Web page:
Leslie Knope: Gentlemen, I realize that times are tough, and the budget is tight. But if the people of this town have nothing else to do but sit in their houses and play video games, then Pawnee will die. And we refuse to let that happen. [whispers] Now. This town was historically known for two things. [Chariots of Fire theme plays] Widespread obesity and the annual Pawnee Harvest Festival....We lost that festival a few years ago, due to another round of budget cuts. And I propose we bring the festival back. With ticket sales and corporate sponsorship, we'll earn all that money back. And believe me, people will come.
Ben: What if they don't?
Leslie Knope: Well... Then you eliminate the Parks Department.
Ben: And you guys are all on board with this.
All: [murmurs of agreement]
Leslie Knope: Look, we're not just pencil pushers. We are a reflection of the community. And we believe that we can strengthen that community. Because in the end, the reason why we're all here is to bring people together.
-- From Parks and Recreation, Season 3, Episode 1
Governments and public policy planners all over the world rake their brains to decide the economic value of non-market goods like a park, library or waste-water-treatment plan; it helps them justify the cost of these products/services and decide how to allocate their annual budget. Budget allocation for public goods is a complex problem. In order to equitably allocate tax-payers’ money, they need to to do a careful cost-benefit analysis to assess a fair allocation.
It turns out that this is the subject of what economists call Non-Market valuation, an area of economics and choice-theory that is popular with public policy makers such as environmental policy planners.
There are primarily two ways to measure this value.
Revealed Preference Theory basically measures value by looking at a customer’s past purchase behaviour. If they “paid” for a goods/service in the past, they probably see value in it. Economists study past behaviour of customers and use it as a predictor of demand.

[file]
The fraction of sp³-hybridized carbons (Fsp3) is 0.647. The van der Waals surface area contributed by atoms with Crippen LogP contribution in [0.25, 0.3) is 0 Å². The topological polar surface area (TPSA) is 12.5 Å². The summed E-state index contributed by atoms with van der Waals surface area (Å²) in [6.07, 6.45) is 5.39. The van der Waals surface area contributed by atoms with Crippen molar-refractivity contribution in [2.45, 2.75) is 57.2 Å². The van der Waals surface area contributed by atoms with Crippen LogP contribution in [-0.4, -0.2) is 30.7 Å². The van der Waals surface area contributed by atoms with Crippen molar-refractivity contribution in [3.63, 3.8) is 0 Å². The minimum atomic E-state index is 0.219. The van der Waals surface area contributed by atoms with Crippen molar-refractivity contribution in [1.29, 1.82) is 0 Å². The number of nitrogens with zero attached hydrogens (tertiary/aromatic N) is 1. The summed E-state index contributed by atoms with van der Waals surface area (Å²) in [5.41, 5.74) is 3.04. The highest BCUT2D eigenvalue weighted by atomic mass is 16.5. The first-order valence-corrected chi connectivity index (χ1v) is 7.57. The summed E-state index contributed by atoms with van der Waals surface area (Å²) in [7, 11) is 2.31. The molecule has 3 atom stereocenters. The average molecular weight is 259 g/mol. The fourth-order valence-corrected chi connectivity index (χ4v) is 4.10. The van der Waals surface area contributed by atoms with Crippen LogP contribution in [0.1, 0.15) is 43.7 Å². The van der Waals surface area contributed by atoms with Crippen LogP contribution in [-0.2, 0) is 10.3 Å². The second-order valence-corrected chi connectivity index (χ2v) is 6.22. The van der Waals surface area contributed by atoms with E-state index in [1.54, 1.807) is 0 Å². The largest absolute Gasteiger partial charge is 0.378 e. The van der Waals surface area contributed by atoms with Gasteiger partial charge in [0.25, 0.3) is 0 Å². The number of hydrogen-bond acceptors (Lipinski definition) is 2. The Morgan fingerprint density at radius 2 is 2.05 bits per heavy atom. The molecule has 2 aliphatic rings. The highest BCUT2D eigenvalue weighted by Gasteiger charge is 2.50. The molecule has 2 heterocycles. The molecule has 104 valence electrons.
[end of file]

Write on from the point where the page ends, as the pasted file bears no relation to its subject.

Stated Preference Theory - Another common method to measure non-market value (for ex. that of a Public Library) is the Stated Preference Theory, also called the Contingent Valuation Model where the "perceived" value of an asset is measured by how much money the users would be willing to pay (WTP) for that asset or willing to accept (WTA) as compensation in lieu of the asset. CVM is a survey-based technique that is widely used in measuring value of public goods.
These methods fall under the umbrella of Choice Experiments - i.e., survey based approaches to study how consumers make choices and what value they put on them.
Although flawed (what models aren’t?), these are formally recognized and scientifically proven models for attributing values to a set of competing choices.
Thought Experiment - Data as a public good
What if we could think of Data as a public good - like a library or a park?
Data in a business can be reasoned about as a collective resource (i.e., shared by all), non-excludable (i.e., within the boundaries of a business, it’s available to everyone equally) and non-rivalrous (i.e., one person’s use does not prevent others from using it simultaneously).
Seeing Data this way unlocks a different way to measure its value. Using scientifically proven survey methods like Revealed Preference or Stated Preference techniques, we could get a better understanding of the economic value of Data and its constituents.
If this sounds like mumbo-jumbo (it did to me when I first explored it), remember that we already employ industry-recognized, survey-based methods abundantly in other areas - NPS, customer interviews, employee engagement surveys and many more.
If we could employ formal choice experiments to Data by surveying the users both within an organization but also perhaps across organizations, we may be able to get empirical evidence of what economic value consumers of Data put on it as compared to other tools they have at their disposal for making decisions. This could then help businesses and executives answer that very important question - What indeed is the ROI of Data?